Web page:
Were the Gore voters really more family-friendly than the Bush voters? A look at some less misleading data would suggest the answer is no. According to CNN, Bush beat Gore (left) among married voters generally by 53 percent to 44 percent and among voters who were married with children by 56 percent to 41 percent. Bush also beat Gore among the most religiously observant voters, who tend to have the most conservative attitudes about family values. Bush took 63 percent of voters who attend religious services more than once a week and 57 percent of those who do so weekly; Gore won 54 percent of those who seldom attend religious services and 61 percent of those who never do.
Bush carried 54 percent of the white vote but only 9 percent of the black vote and 35 percent of the Hispanic vote. In 1999, the out-of-wedlock birth rate was 27 percent among whites, 47 percent among Hispanics and 69 percent among blacks. Can Krugman seriously suggest that Gore voters had a lower out-of-wedlock birth rate when he carried 90 percent of the demographic group whose rate was highest?
As far as the Gore voters paying the bills while Bush voters collect, support for the GOP ticket was inversely proportional to income based on six income brackets ranging from incomes under $15,000 to incomes over $100,000. Gore won 57 percent of the votes of those earning less than $15,000 while Bush carried 54 percent of voters earning more than $100,000. Although many of the beneficiaries of corporate welfare, farm subsidies and non-means-tested entitlements are far from poor, it is also true that the highest income earners supply the most income tax revenue. In 1999 alone, the top 1 percent of income earners paid 33 percent of the personal income taxes collected. Ostrowski theorizes, "If red states are subsidized by blue states, the only rational explanation is that red persons in blues states are subsidizing blue persons in red states."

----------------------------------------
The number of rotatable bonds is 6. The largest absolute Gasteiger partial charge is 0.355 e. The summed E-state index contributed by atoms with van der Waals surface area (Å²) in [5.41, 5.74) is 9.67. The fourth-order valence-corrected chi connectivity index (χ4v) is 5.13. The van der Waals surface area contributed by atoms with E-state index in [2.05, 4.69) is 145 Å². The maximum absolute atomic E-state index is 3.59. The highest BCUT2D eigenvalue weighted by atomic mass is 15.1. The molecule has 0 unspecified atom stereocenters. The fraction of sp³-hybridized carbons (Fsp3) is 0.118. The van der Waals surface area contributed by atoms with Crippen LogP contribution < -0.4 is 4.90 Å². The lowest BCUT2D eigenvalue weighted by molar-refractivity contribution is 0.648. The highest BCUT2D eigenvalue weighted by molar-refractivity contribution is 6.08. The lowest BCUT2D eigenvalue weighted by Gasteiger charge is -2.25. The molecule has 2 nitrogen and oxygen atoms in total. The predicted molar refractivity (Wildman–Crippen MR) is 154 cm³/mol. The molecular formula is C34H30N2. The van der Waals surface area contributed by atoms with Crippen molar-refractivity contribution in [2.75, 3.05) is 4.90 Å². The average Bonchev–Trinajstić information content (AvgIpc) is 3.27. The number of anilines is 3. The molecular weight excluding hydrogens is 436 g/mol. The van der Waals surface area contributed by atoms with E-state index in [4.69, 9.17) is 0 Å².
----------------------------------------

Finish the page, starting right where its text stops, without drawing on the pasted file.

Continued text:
There is probably something to this. Consider that Bush carried every Southern state, including Gore's Tennessee and Bill Clinton's Arkansas. These states nevertheless have very large black populations that vote heavily Democratic. These are Democratic voters living in states that went Republican in the presidential election who have higher rates of poverty and out-of-wedlock births.
One aspect of the blue/red state divide that Krugman curiously does not expound upon is that by voting for politicians who will expand the redistributive powers of the federal government, many blue state voters are actually voting against their economic self-interest. Democrats dominate New Jersey's congressional delegation - and Republicans who have represented New Jersey in recent decades have largely been liberals like the late Clifford Chase and Millicent Fenwick, along with Rep. Marge Roukema - yet Krugman observes that they still pay more in taxes than they receive in services from the federal government. No matter how many federal projects Ted Kennedy brings home, Massachusetts's voters are still net taxpayers to the federal government.
None of this should be interpreted as some simple-minded "red states good, blue states bad" mantra. There is great variety within the states and within the demographic groups profiled in this article. If you want to see complex demographic information distorted to score cheap political points, please read Paul Krugman instead. ***
© 2002 W. James Antle III
COPYRIGHT © 2002 BY THE AMERICAN PARTISAN. All writers retain rights to their work.